7. NEO
  8. Cardano
  9. IOTA

What is CBDC?

CBDC stands for “central bank digital currency,” a new type of currency that governments around the world are experimenting with. What sets a CBDC apart from established currencies is that proponents hope it can use new payment technology, typically a blockchain, to potentially increase payment efficiency and lower costs.

Types of CBCDs:

1- Retail: Retails CBCDs are meant for use by individuals, households and corporations.

2- Wholesale: Wholesale CBCDs are meant for use by financial institutions.

Use of CBDC’s:

  • Real-time money transfer: Money transfers and payments can be made in real-time from the payer to payee without relying on intermediaries such as banks.
  • Easy tracking of currency: With the introduction of CBDC in a nation, its central bank would be able to keep a track of the exact location of every unit of the currency
  • Income Tax: Tax avoidance and tax evasion will be near to impossible as methods such as offshore banking and unreported employment cannot be practiced to hide financial activities from the central bank.
  • Curbing Crime: Criminal activities can be easily spotted and ended such as terror funding, money laundering, and so forth
  • Alternative to physical cash: Digital currencies issued by central banks would provide for a modern alternative to physical cash.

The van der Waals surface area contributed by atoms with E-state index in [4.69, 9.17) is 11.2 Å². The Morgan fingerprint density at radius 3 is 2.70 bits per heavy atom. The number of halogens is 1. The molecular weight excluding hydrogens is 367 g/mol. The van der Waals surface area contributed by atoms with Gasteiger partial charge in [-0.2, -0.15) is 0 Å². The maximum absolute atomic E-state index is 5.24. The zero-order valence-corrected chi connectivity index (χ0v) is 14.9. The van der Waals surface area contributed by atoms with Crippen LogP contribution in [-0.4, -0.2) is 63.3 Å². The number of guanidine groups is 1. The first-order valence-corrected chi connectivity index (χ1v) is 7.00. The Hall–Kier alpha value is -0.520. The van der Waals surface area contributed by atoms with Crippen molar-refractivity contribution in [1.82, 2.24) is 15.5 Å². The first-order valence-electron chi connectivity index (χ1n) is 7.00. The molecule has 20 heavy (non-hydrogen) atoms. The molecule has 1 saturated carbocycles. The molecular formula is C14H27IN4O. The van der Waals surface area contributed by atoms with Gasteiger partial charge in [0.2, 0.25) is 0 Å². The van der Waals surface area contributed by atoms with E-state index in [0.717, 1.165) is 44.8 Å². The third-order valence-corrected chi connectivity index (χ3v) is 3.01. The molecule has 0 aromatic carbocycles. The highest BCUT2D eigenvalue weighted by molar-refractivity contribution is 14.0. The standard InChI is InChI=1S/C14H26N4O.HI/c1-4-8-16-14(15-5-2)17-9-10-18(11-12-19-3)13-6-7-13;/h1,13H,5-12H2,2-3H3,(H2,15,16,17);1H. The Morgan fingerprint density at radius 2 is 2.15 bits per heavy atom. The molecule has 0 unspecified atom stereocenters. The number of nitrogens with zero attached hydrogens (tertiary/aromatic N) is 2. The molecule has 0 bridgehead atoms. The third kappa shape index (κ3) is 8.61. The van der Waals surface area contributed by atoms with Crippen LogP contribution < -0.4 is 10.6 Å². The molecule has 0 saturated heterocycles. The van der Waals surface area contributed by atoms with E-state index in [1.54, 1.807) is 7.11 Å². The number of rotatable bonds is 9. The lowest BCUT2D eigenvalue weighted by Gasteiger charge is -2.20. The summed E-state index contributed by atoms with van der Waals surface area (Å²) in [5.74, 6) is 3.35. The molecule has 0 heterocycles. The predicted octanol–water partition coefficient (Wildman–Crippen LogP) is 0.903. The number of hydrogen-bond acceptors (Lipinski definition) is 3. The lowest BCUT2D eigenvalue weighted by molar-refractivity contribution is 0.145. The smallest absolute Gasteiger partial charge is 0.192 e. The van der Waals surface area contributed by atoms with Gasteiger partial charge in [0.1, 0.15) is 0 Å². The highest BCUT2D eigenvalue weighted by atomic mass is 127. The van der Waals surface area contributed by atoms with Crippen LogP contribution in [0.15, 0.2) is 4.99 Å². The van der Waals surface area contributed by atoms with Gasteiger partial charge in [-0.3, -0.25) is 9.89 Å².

• Seigniorage income: Issuance of digital currency would avoid a reduction of seigniorage income for governments in the event of the disappearance of physical cash.
  • Volatility: CBDCs will be pegged to assets such as gold and thereby will not witness any volatility as in the case of cryptocurrencies.

Anti-Money Laundering Compliance for Crypto Exchanges [2021 Update]

Criminals laundered $2.8 billion in 2019 sing crypto exchanges, finds a new analysis. All efforts to prevent money laundering are called Anti-Money Laundering. Regulators established to prevent financial crimes have published regulations and guides on how to prevent financial crimes from past to present. The crypto industry was late to fulfill ANTI-MONEY LAUNDERING (AML) obligations due to the controversy of its rapid growth. Crime organizations took advantage of the complexity of crypto ANTI-MONEY LAUNDERING (AML) regulations and attempted to carry out money laundering and terrorist financing activities over crypto exchanges instead of more established institutions such as banks.